The vehemence of the universities' reaction to the statement cited above illustrates how strongly held is the commitment to give at least as much attention to research as to teaching in the contemporary Ontario university. Given how strongly held this position is, it may be futile for Government to consider any attempt to shift the balance between teaching and research in the universities generally, or to try to shift any existing institution significantly in that direction.15 On the other hand, unpalatable as it might be, this is one of the few options available to achieve economies in the system. Besides its likely economic advantages, having some primarily teaching institutions could be beneficial for other reasons. A primarily teaching institution would likely be the first choice of many students because of the learning centered character that such institutions have. Also, many faculty might welcome the opportunity to work in a primarily teaching institution where they could concentrate on teaching, less burdened by the publish-or-perish ethos of the research university.16 It is of interest that in grappling with similar issues, other jurisdictions are giving consideration to major changes in the structure of their higher education systems. An example is the state of Arizona. Of the four types of institutions referred to earlier that can provide university level education, Arizona presently relies mainly on only two (one more than Ontario) — research universities and community colleges.17 The Arizona Board of Regents has been grappling with how to handle an anticipated 43 per cent increase in university enrolment over the next fifteen years. At its June, 2004 meeting, the Regents discussed a proposed redesign of the university system that would create a new statewide university with a "primarily teaching" mission. The new university would be formed through changing the mission of one of the existing universities and combining it with certain satellite campuses of the other two. The purported benefits of the new structure are said to be that it would be more "cost-effective" as a result of having a multi-campus institution that concentrated on undergraduate education. It is anticipated that, even though classes would be smaller than at the existing universities, tuition would be lower at the new university because "research wouldn't need to be subsidized".18 At the June meeting, the Regents voted to have a feasibility and planning study of the proposed new structure undertaken. The working group that is undertaking this study is already listening to opposition to the plan and receiving alternative proposals. Interestingly, the President whose institution would be most affected by the Regents' proposal was quoted as saying that in other states too, "A lot of people are asking a lot of really hard questions about higher education, and we can't, in Arizona, say, 'Well, we're not going to ask those at all' ".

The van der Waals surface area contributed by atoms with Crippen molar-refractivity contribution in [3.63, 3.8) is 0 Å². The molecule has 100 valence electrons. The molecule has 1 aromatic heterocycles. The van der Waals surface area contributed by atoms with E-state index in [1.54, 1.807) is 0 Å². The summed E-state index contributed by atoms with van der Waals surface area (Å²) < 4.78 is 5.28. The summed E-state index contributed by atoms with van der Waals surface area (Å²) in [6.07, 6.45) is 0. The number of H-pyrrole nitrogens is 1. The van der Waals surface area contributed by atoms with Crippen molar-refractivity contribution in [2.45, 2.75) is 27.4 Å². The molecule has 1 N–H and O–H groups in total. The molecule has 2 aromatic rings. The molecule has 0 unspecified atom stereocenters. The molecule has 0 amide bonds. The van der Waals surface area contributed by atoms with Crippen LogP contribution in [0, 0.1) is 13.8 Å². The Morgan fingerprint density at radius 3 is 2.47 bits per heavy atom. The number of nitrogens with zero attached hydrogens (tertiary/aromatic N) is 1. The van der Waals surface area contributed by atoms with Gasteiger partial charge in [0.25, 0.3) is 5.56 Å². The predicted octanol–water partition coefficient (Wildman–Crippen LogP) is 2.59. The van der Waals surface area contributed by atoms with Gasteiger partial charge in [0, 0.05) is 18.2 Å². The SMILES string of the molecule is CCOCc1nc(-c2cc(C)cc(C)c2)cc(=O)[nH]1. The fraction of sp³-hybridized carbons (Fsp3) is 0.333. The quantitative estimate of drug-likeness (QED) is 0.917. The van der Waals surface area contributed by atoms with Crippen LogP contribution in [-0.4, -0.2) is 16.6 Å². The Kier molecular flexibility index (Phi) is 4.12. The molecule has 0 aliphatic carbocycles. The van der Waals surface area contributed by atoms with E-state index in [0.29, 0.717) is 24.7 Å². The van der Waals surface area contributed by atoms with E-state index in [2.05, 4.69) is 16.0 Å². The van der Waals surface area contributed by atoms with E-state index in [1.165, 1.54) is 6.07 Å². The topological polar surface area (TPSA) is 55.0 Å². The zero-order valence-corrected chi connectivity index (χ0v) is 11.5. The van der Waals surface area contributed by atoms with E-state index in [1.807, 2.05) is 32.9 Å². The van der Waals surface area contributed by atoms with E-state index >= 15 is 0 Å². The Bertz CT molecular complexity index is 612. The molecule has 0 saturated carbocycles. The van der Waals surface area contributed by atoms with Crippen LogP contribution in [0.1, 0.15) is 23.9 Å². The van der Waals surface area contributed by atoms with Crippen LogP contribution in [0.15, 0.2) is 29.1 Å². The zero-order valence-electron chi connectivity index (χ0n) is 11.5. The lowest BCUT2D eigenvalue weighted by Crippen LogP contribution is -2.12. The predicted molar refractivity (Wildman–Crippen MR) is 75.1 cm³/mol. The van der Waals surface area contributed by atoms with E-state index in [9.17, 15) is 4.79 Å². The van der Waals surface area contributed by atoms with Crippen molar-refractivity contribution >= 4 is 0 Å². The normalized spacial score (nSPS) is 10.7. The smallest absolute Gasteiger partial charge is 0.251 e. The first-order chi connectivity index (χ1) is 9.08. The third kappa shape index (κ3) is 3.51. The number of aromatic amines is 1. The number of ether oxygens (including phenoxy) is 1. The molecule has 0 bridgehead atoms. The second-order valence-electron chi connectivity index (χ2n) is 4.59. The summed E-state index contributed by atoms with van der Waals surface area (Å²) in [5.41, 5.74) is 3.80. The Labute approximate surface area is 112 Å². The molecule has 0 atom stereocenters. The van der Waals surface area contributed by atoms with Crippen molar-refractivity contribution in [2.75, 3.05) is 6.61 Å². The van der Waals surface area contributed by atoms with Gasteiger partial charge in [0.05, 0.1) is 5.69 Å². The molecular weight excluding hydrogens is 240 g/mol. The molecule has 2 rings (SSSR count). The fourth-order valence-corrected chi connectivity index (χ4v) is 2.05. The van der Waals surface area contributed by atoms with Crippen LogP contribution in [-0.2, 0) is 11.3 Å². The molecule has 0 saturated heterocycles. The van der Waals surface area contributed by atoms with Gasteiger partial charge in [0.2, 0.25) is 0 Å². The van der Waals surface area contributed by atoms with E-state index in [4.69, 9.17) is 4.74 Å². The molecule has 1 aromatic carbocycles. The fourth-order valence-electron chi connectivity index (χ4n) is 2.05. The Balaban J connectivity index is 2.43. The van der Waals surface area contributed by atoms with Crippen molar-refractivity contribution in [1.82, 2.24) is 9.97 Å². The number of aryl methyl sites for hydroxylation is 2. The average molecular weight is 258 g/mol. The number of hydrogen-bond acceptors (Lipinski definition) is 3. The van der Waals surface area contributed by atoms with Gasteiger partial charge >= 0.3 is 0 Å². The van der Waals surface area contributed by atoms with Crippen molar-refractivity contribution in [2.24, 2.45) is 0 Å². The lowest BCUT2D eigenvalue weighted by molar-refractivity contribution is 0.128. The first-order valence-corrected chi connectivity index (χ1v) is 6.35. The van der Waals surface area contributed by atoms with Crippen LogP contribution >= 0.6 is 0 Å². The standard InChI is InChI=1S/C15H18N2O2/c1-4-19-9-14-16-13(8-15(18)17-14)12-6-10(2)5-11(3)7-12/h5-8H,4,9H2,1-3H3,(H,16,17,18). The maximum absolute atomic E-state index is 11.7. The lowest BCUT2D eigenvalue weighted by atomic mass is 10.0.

In suggesting that, like Arizona, Ontario ask really hard questions about higher education, I am not presupposing what the answers would be in regard to the structure of the university sector. Besides the benefits for learners that would result from greater institutional differentiation, a serious limitation of the present structure is its inherently high cost to maintain. Perhaps, though, the Government can be persuaded to provide the funds necessary to maintain the sector in its present configuration. Even if not, perhaps it is just not worth the turmoil to try to make any substantial changes in the existing structure. At the very least, however, efforts to modify the structure could focus on the process for adding new university level institutions. It might be possible to get a consensus that any new public degree granting institutions in the foreseeable future should be those that have a mission that is quite distinct from the existing universities, and be limited to the provision of undergraduate programs. Or perhaps, converting a community college in an area of high demand for undergraduate education into a university college similar to those in British Columbia would be a more effective way to augment our capacity for baccalaureate provision than adding another university that is similar to the existing universities in Ontario. As will be discussed under Issue IV, there is no agency in Ontario whose responsibility it is to examine and provide public advice on such questions.